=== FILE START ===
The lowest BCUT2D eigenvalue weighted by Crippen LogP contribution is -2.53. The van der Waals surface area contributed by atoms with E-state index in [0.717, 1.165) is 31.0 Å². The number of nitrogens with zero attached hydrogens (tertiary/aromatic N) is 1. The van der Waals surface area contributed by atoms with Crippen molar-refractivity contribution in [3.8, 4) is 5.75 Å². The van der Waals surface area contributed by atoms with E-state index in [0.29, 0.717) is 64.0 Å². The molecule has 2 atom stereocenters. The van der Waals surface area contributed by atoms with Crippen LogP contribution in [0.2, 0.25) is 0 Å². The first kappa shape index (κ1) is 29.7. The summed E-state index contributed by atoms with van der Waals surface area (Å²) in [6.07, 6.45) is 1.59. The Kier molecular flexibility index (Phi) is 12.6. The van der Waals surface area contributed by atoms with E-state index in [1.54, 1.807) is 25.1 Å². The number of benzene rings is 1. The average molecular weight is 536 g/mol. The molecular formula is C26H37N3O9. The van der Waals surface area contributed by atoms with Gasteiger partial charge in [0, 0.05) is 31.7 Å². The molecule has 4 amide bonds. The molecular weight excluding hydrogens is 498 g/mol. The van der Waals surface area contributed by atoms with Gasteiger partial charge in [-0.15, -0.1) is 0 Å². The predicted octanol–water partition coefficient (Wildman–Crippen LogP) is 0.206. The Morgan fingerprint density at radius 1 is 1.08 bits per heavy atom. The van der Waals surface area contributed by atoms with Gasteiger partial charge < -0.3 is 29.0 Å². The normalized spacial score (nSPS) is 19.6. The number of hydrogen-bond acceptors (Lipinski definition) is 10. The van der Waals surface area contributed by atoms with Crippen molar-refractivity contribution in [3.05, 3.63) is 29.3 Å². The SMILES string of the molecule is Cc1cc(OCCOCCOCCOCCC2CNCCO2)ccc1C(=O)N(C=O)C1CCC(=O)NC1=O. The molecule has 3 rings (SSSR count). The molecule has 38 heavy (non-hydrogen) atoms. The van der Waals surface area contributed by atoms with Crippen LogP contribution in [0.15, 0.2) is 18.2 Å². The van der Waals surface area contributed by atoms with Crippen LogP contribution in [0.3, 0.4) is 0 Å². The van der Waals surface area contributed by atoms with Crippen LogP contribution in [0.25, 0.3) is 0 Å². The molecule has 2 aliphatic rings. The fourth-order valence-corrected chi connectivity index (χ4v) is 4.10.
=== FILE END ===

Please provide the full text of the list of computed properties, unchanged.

The lowest BCUT2D eigenvalue weighted by Crippen LogP contribution is -2.53. The van der Waals surface area contributed by atoms with E-state index in [0.717, 1.165) is 31.0 Å². The number of nitrogens with zero attached hydrogens (tertiary/aromatic N) is 1. The van der Waals surface area contributed by atoms with Crippen molar-refractivity contribution in [3.8, 4) is 5.75 Å². The van der Waals surface area contributed by atoms with E-state index in [0.29, 0.717) is 64.0 Å². The molecule has 2 atom stereocenters. The van der Waals surface area contributed by atoms with Crippen LogP contribution in [0.2, 0.25) is 0 Å². The first kappa shape index (κ1) is 29.7. The summed E-state index contributed by atoms with van der Waals surface area (Å²) in [6.07, 6.45) is 1.59. The Kier molecular flexibility index (Phi) is 12.6. The van der Waals surface area contributed by atoms with E-state index in [1.54, 1.807) is 25.1 Å². The number of benzene rings is 1. The average molecular weight is 536 g/mol. The molecular formula is C26H37N3O9. The van der Waals surface area contributed by atoms with Gasteiger partial charge in [0, 0.05) is 31.7 Å². The molecule has 4 amide bonds. The molecular weight excluding hydrogens is 498 g/mol. The van der Waals surface area contributed by atoms with Gasteiger partial charge in [-0.15, -0.1) is 0 Å². The predicted octanol–water partition coefficient (Wildman–Crippen LogP) is 0.206. The Morgan fingerprint density at radius 1 is 1.08 bits per heavy atom. The van der Waals surface area contributed by atoms with Gasteiger partial charge < -0.3 is 29.0 Å². The normalized spacial score (nSPS) is 19.6. The number of hydrogen-bond acceptors (Lipinski definition) is 10. The van der Waals surface area contributed by atoms with Crippen molar-refractivity contribution in [3.05, 3.63) is 29.3 Å². The SMILES string of the molecule is Cc1cc(OCCOCCOCCOCCC2CNCCO2)ccc1C(=O)N(C=O)C1CCC(=O)NC1=O. The molecule has 3 rings (SSSR count). The molecule has 38 heavy (non-hydrogen) atoms. The van der Waals surface area contributed by atoms with Crippen LogP contribution in [0.15, 0.2) is 18.2 Å². The van der Waals surface area contributed by atoms with Crippen LogP contribution in [0.3, 0.4) is 0 Å². The van der Waals surface area contributed by atoms with Crippen LogP contribution in [0.25, 0.3) is 0 Å². The molecule has 2 aliphatic rings. The fourth-order valence-corrected chi connectivity index (χ4v) is 4.10.